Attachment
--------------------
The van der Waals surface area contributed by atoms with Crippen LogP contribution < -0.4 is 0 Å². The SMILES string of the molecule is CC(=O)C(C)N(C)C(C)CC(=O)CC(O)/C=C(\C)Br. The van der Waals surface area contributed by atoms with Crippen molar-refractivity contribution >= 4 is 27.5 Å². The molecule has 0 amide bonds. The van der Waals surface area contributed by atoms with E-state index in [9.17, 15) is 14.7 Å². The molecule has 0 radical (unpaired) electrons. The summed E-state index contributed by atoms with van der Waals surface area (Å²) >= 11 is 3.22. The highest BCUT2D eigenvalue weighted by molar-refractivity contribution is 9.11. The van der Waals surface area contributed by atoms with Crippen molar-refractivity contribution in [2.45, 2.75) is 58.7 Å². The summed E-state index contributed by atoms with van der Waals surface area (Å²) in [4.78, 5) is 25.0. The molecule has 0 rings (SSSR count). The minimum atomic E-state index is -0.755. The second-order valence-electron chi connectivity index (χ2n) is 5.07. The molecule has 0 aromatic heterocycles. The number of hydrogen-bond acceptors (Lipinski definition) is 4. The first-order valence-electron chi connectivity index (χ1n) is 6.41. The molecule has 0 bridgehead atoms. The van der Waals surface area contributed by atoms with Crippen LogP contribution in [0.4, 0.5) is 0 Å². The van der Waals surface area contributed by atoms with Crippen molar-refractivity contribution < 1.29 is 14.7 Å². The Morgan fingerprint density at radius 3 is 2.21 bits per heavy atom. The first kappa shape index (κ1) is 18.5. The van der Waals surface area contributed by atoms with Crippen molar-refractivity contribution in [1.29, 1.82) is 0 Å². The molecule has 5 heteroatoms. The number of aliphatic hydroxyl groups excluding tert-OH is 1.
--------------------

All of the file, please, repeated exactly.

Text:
The van der Waals surface area contributed by atoms with Crippen LogP contribution < -0.4 is 0 Å². The SMILES string of the molecule is CC(=O)C(C)N(C)C(C)CC(=O)CC(O)/C=C(\C)Br. The van der Waals surface area contributed by atoms with Crippen molar-refractivity contribution >= 4 is 27.5 Å². The molecule has 0 amide bonds. The van der Waals surface area contributed by atoms with E-state index in [9.17, 15) is 14.7 Å². The molecule has 0 radical (unpaired) electrons. The summed E-state index contributed by atoms with van der Waals surface area (Å²) >= 11 is 3.22. The highest BCUT2D eigenvalue weighted by molar-refractivity contribution is 9.11. The van der Waals surface area contributed by atoms with Crippen molar-refractivity contribution in [2.45, 2.75) is 58.7 Å². The summed E-state index contributed by atoms with van der Waals surface area (Å²) in [4.78, 5) is 25.0. The molecule has 0 rings (SSSR count). The minimum atomic E-state index is -0.755. The second-order valence-electron chi connectivity index (χ2n) is 5.07. The molecule has 0 aromatic heterocycles. The number of hydrogen-bond acceptors (Lipinski definition) is 4. The first-order valence-electron chi connectivity index (χ1n) is 6.41. The molecule has 0 bridgehead atoms. The van der Waals surface area contributed by atoms with Crippen LogP contribution in [0.4, 0.5) is 0 Å². The van der Waals surface area contributed by atoms with Crippen molar-refractivity contribution < 1.29 is 14.7 Å². The Morgan fingerprint density at radius 3 is 2.21 bits per heavy atom. The first kappa shape index (κ1) is 18.5. The van der Waals surface area contributed by atoms with Crippen molar-refractivity contribution in [1.29, 1.82) is 0 Å². The molecule has 5 heteroatoms. The number of aliphatic hydroxyl groups excluding tert-OH is 1.